My Life in the New Republic of Gilead

“The Handmaid’s Tale” and the violence women are encouraged to enact against ourselves

You draw my name out of my mouth and it comes out a tiny wisp.

The morning after the thing with you happens I drive 45 minutes to a Barnes and Noble because I live in rural Ohio and, honestly, there are few independent bookstores in existence anymore. I need a copy of Margaret Atwood’s The Handmaid’s Tale. I have a copy but I can’t find it. It’s the same copy I read when I was fourteen, nearly 20 years ago. Before it was mine it was my mother’s, my sister’s; their hands wore it out until the paperback spine broke and it was lazily covered in scotch tape.

Have you read it?

It follows Offred, a Handmaiden in the Republic of Gilead, a fictional toxic dystopia. Gilead is a highly structured patriarchal white supremacist society in which high-ranking men (Commanders) are issued women to fill certain roles taking care of the home (Marthas), becoming wives to the Commanders (Wives), and in Offred’s case (Handmaidens) taking part in a monthly procreation ritual where her Commander pumps away at her lower half while his wife grips her hands, legs twisted around her torso.

Gilead has stripped women of everything: agency, literacy, names.

Gilead has stripped women of everything: agency, literacy, names. The Republic commandeers the bodies of fertile women and sends them to Rachel and Leah Centers — old universities repurposed to house Handmaidens — and wrings their former lives out of them. Handmaidens are sites of potential fertility only. They are fitted with red cloaks and dresses, on their heads heavy white blinders which stop them from seeing and being seen. Wings, Offred calls them. The Rachel and Leah Centers are overseen by Aunts, sadistic women who are true believers in Gilead.

The Republic of Gilead, Aunt Lydia says, knows no bounds. Gilead is inside of you.

When it comes to you I have to be vague. There are many moving pieces. There is us inside of a system, inside of an institution, inside of a world that has particular things to say about girls like me and men like you.

The geographic location of Gilead is in Massachusetts, but before I reread the book, my lazy memory insists it is in the Midwest. It just makes sense to me. The Midwest: all flat and farm, cows and conservatives. Driving out to Barnes and Noble I pass a handmade sign that insists “Blue Lives Matter” and another that declares “America for Americans!!! No Immagrants!!!!” Stars and bars wave gently in early March air. This is Trump Country and Trump Country is the New Republic of Gilead: a place where men call their wives “Mother” and grab other women by the pussy. Take away their names, take away their autonomy. I watch the flat landscape pop up with beige strip malls, hot red neon signs hawking chickens boiled alive, artery-clogging burgers that bleed red.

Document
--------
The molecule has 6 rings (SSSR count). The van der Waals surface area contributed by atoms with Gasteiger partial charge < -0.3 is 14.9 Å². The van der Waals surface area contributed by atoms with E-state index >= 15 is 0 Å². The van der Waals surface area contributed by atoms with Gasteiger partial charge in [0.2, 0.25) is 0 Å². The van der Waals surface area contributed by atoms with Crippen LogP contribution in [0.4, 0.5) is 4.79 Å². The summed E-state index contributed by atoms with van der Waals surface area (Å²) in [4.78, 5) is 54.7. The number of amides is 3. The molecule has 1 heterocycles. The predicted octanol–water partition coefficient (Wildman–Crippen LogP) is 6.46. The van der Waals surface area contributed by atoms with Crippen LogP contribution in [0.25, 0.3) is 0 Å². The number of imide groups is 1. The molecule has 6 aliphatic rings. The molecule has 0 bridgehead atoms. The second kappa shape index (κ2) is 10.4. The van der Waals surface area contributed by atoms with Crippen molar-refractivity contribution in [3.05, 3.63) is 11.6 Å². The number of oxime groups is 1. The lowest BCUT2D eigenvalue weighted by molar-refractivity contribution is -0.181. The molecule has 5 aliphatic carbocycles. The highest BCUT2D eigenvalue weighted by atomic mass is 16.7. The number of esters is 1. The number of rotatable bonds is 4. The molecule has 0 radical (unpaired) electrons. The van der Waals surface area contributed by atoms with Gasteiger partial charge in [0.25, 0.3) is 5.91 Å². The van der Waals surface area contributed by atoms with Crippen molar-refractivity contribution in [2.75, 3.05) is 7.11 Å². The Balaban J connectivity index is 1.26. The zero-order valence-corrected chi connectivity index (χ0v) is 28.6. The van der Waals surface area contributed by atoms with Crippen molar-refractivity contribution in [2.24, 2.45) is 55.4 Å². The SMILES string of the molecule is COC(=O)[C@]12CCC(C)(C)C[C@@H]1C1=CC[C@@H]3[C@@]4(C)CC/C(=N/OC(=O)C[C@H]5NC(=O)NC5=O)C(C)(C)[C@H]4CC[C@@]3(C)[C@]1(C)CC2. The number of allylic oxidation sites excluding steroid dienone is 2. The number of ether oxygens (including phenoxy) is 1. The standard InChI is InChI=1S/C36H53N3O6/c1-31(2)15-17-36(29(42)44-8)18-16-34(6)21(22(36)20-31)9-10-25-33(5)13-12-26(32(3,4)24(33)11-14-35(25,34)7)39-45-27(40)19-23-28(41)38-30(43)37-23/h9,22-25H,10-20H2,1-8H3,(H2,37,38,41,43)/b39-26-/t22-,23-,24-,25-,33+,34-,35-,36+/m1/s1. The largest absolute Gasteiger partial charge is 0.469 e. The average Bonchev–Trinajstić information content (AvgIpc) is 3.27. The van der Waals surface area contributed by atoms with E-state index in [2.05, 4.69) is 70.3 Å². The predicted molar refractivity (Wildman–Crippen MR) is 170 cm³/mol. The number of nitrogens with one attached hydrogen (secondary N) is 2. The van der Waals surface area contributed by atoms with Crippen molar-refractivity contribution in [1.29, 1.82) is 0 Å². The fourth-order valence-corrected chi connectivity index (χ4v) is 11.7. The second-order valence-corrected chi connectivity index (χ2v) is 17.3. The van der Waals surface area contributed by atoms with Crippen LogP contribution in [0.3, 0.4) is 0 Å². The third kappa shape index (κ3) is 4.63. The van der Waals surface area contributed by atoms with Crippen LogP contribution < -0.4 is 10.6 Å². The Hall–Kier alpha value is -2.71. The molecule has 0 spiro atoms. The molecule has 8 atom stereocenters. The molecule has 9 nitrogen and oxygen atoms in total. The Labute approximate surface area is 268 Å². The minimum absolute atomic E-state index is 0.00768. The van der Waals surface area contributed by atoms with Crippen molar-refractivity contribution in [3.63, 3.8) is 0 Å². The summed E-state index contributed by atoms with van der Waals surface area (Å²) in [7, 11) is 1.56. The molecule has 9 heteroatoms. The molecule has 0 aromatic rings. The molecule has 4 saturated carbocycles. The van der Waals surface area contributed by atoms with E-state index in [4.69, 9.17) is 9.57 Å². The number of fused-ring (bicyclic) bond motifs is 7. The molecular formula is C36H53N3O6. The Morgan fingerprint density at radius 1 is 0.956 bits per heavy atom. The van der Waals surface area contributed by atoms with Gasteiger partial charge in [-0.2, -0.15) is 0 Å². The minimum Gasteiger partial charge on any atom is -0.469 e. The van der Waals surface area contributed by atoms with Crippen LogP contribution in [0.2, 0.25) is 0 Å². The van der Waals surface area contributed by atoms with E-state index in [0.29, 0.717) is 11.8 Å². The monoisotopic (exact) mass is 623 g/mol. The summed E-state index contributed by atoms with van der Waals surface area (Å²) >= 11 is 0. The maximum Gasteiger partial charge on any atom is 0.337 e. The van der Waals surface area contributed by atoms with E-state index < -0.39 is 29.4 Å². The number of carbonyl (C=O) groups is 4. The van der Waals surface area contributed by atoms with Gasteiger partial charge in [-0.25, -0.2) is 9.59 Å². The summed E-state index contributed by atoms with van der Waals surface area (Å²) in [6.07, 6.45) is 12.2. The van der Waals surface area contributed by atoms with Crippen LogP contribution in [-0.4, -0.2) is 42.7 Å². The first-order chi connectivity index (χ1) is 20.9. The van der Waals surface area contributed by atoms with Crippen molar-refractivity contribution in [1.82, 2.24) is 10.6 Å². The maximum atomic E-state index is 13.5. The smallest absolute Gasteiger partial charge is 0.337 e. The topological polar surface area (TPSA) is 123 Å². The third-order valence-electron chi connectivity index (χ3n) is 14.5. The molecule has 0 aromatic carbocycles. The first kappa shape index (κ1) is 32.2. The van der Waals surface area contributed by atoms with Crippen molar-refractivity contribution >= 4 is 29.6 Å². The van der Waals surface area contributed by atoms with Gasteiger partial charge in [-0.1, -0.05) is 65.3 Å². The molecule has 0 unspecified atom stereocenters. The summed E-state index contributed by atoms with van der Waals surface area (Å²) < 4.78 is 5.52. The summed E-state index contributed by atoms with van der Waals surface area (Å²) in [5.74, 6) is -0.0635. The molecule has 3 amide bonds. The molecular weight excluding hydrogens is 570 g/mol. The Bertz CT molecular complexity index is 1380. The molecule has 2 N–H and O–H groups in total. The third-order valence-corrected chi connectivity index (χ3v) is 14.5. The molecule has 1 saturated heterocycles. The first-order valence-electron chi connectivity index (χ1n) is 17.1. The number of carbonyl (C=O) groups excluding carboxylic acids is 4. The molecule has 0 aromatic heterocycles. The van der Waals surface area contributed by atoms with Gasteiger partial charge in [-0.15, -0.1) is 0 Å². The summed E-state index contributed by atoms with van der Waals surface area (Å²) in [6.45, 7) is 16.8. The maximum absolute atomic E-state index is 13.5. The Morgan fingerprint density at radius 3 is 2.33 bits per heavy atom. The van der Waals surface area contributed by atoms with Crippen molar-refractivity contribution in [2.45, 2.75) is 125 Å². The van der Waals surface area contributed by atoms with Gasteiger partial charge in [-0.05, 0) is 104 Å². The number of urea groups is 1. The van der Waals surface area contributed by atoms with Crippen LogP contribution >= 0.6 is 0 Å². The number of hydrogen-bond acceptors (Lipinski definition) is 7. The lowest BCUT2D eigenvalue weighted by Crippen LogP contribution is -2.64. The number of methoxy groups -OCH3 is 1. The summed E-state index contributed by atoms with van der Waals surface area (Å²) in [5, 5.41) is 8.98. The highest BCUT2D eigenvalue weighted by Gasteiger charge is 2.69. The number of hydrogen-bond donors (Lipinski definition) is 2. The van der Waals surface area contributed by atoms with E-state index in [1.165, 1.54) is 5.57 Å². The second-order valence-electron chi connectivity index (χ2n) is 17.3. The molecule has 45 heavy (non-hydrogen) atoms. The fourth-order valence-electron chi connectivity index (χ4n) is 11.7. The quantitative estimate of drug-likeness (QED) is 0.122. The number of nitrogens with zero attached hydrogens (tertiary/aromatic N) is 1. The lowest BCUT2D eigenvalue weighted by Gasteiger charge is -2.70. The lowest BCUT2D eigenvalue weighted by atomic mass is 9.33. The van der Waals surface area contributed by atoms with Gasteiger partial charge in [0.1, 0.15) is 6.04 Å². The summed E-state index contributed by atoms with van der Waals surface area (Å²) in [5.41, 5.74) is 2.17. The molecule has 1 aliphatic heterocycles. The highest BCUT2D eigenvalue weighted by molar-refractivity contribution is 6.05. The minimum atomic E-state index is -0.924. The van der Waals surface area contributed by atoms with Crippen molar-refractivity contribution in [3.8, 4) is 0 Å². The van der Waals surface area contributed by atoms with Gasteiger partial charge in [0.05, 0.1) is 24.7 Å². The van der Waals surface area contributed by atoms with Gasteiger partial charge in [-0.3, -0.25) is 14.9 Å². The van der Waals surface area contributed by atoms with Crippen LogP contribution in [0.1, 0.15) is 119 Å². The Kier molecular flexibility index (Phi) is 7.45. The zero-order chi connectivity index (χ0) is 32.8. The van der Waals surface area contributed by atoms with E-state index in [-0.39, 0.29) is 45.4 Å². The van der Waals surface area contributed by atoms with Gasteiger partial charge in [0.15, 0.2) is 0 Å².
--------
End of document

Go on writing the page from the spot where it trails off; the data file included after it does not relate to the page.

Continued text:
This is Trump Country and Trump Country is the New Republic of Gilead.

After the thing with you happens I feel like a dissected frog, open and pinned back. Everyone can see my guts and poke at them with sharp bladed silver scalpels — not that dissimilar from an Exact-o knife.

I wonder if I will ever hear you say my name again.

The thing, the thing. I can’t stop thinking about the thing — the thing with my home, with my cat, with my busted boots, or maybe I was just wearing my stupid pot leaf socks when it happened. The thing with you. The thing that I have to be vague about because we both know what happens if I speak your name.

Did you do it because I am so mean, because I made fun of your car and your shoes, because some men like to be talked down to? I sometimes wonder if men like to be talked down to because it’s as close as they can get to understanding what it’s like to live as a woman.